Finally, Jael teaches us an important lesson. “Anything worthwhile, is worth fighting for. “ Her deed is clearly fearless and universal:

“When the greater world of national battles intrudes into her domestic space, Jael takes up a domestic “weapon of opportunity” and becomes a heroine…..this Kenite woman becomes one of the “mothers” of Israel.”  (Women in Scripture, p. 98)

Contemporary Jaels –  “Warrior Women of Today”

Kamala Harris – Vice President of the United States

Patrisse Cullors, Alicia Garza, Opal Tometi – Founders of the Black Lives Matters Movement

Stacey Abrams – Politician, Lawyer, & Civil Rights Activist

First Lady Michelle Obama, Civil Rights Activist and Leader

Leticia James – State Attorney General of New York

Questions for our discussion and consideration:

Why is it, when women take up arms, is it deemed inappropriate, un-ladylike, and unnecessary?  Explain.

How can you use this story in your own personal struggles and battles?  Are you a Jael?

Why do you think God specifically chose Jael?  (Any answer is valid – please explain).

“The enclosed materials are the property of Maxine E. Garrett and Tabitha’s Daughters Empowerment Series.  They may be used by you with our permission which may be revoked at any time.  All copies of the materials must include the following notice:  “This material is Copyright [2015] Maxine E. Garrett and Tabitha’s Daughters and is distributed with permission.”

A Rose by Any Other Name – The Story of Rhoda




At one time in early biblical history, the writings of the gospel of Luke and the book of Acts were combined.  Luke, called the “beloved physician” by Apostle Paul (Colossians 4:14), was one of the most prolific writers of the New Testament.  Luke’s record starts with the birth of John the Baptist (in the gospel of Luke) and ends with Paul back in Rome (in the Book of Acts), determined to continue the conversion of the Gentiles into the church of Jesus.  In the record of Luke-Acts, we discover fascinating stories of men and women of the early church, who maintained the new faith called Christianity, that would outpace its original roots in Judaism, and usurp the power of the Roman Empire, as well.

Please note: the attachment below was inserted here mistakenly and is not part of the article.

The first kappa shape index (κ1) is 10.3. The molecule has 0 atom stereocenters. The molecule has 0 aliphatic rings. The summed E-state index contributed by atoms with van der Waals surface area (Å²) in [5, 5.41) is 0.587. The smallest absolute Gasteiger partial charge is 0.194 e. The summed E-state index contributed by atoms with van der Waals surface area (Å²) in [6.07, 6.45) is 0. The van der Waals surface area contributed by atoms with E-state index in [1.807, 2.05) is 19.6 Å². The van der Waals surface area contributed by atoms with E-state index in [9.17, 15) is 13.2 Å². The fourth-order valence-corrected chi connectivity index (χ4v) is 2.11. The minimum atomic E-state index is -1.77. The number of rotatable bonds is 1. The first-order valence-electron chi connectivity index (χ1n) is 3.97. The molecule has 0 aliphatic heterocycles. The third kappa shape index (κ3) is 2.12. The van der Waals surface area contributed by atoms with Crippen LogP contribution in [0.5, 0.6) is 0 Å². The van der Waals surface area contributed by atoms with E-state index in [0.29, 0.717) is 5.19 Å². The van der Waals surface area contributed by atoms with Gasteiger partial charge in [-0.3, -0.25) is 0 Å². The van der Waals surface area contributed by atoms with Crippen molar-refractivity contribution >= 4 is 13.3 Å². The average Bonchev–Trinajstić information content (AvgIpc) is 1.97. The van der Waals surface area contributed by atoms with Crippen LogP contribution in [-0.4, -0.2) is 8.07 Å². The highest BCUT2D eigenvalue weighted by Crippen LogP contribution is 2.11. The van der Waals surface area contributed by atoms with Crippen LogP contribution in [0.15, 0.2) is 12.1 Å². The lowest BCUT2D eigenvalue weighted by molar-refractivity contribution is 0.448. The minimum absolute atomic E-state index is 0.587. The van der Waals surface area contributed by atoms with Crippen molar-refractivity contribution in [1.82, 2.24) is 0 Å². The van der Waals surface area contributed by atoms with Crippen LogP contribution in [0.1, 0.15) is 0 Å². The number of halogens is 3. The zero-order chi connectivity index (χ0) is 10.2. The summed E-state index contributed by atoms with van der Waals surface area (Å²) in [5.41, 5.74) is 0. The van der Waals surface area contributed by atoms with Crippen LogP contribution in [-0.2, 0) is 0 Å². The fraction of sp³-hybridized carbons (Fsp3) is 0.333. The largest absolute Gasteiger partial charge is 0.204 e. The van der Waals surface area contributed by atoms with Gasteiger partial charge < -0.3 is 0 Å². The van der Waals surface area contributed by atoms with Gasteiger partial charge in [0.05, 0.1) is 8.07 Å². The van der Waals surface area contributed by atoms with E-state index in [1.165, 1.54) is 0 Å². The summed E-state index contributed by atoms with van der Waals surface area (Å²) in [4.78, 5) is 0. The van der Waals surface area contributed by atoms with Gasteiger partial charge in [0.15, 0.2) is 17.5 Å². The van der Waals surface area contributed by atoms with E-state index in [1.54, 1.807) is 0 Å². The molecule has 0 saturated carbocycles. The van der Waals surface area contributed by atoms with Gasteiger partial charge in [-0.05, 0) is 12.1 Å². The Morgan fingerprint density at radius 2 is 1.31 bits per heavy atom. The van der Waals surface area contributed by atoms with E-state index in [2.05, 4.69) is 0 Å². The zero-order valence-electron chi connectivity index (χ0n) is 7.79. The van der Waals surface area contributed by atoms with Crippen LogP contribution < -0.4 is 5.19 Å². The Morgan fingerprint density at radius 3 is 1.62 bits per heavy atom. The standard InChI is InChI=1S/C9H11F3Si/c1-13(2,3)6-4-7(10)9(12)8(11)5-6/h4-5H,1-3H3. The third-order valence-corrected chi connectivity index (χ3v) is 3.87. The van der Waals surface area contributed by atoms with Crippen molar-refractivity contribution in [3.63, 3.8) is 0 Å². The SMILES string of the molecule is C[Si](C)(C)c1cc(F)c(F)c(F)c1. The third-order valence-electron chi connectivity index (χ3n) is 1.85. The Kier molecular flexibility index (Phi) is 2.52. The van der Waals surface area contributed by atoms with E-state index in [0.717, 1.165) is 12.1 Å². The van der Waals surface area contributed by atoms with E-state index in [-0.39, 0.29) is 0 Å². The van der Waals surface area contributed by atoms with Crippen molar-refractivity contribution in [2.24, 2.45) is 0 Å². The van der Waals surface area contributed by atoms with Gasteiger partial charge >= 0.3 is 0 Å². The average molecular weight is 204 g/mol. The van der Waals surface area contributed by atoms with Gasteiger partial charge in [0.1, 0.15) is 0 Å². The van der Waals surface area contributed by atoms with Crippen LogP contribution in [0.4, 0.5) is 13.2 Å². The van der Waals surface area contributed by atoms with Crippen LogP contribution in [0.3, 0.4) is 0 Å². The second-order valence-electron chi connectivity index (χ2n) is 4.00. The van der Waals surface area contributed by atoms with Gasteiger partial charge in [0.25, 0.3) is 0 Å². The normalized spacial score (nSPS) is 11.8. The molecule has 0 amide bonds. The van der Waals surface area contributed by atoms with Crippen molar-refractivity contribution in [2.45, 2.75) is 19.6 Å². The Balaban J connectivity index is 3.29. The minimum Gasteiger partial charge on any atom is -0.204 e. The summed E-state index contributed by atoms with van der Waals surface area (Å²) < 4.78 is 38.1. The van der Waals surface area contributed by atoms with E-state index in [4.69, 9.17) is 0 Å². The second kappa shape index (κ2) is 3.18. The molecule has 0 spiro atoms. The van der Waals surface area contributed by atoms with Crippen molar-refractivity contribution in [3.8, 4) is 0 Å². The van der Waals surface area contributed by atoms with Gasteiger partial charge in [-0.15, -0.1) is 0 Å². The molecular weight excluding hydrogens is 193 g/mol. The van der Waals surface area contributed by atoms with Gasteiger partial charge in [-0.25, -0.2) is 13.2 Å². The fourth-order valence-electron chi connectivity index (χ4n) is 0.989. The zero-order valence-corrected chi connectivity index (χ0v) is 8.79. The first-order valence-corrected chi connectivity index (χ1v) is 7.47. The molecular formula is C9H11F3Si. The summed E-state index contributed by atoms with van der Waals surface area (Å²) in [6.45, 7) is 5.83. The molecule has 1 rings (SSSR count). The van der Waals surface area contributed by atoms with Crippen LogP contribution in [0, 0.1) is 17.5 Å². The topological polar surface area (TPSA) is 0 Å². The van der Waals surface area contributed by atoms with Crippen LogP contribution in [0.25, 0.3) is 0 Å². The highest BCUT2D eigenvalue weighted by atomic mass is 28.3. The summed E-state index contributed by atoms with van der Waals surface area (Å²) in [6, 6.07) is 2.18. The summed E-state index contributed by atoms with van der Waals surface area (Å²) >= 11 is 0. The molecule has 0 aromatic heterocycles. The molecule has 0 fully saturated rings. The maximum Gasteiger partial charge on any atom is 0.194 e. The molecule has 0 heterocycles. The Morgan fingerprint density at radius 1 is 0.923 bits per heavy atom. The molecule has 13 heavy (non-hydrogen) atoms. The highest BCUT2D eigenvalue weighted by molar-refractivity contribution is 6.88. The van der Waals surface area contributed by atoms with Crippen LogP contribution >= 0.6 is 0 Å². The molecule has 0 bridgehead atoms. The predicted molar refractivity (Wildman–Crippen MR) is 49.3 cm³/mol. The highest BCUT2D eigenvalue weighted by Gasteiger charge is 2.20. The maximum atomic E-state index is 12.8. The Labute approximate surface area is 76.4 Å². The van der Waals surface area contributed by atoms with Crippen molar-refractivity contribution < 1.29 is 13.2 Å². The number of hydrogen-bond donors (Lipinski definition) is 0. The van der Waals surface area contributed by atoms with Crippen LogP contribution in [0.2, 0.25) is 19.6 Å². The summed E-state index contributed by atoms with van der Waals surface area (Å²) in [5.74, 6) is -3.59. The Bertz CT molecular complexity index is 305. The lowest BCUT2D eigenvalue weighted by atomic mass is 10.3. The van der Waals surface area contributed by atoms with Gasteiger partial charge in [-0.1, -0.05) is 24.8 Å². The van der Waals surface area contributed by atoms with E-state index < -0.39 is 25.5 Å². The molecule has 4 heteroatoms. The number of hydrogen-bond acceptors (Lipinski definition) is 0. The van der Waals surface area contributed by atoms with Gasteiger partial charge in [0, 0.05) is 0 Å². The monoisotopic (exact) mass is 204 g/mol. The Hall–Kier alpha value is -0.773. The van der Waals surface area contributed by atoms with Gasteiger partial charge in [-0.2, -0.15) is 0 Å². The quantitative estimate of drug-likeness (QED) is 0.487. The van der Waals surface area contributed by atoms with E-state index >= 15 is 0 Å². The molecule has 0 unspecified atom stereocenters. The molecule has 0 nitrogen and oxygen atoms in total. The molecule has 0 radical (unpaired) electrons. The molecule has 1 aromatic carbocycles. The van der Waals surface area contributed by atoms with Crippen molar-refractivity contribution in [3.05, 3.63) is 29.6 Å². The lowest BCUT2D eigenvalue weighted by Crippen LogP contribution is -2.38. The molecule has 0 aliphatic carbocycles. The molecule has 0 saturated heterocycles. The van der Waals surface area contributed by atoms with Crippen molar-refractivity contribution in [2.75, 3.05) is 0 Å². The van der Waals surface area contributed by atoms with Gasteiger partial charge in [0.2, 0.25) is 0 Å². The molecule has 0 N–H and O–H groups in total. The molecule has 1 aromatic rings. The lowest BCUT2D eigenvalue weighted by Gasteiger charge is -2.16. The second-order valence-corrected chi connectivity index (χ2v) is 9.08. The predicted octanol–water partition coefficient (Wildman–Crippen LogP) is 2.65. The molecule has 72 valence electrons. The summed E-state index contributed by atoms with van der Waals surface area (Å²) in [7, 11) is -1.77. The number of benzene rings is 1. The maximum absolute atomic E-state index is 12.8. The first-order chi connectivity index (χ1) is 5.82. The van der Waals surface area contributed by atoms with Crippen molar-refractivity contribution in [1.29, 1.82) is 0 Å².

The story of Rhoda, the young servant (or slave) of Mary, the mother of John Mark, is embedded within the narrative of Peter and his escape from a Roman jail.  This much-preached text is a staple within the Christian church and most believers are familiar with this story.  Peter is imprisoned in jail by King Herod, after Herod beheads James (the brother of John).  It is obvious from the details of Acts, chapter 12, that King Herod is determined to break the established momentum of “The Way,” the small community of believers who are worshipping Jesus, as Messiah and King.  Peter, the leader of the fragile community, has been jailed by Herod, as his life hangs in the balance.  Within the tension of the narrative, a young girl named Rhoda becomes a part of the story.  At the hand of another writer, Rhoda’s involvement in the events of Peter and the ecclesia (the community of Christian believers) may have been omitted; however, Luke writes more about the stories of women than any of the four evangelists.  Rhoda’s story, while brief in length, highlights the importance and the involvement of women in the development of the early Christian community.

For more on this subject, visit (A Rose by Any Other Name)

About Tabitha’s Daughters, LLC

Mission Statement: We seek to empower, heal, deliver, and transform the lives of women and girls through fellowship and the power of story.

Maxine (Angie) Garrett is the founder and primary facilitator of Tabitha’s Daughters, LLC. Our organization is chartered in the state of Pennsylvania, as a limited liability corporation. Currently, Tabitha’s Daughter has three chapters in two states, Pennsylvania (Pittsburgh), and North Carolina (Charlotte).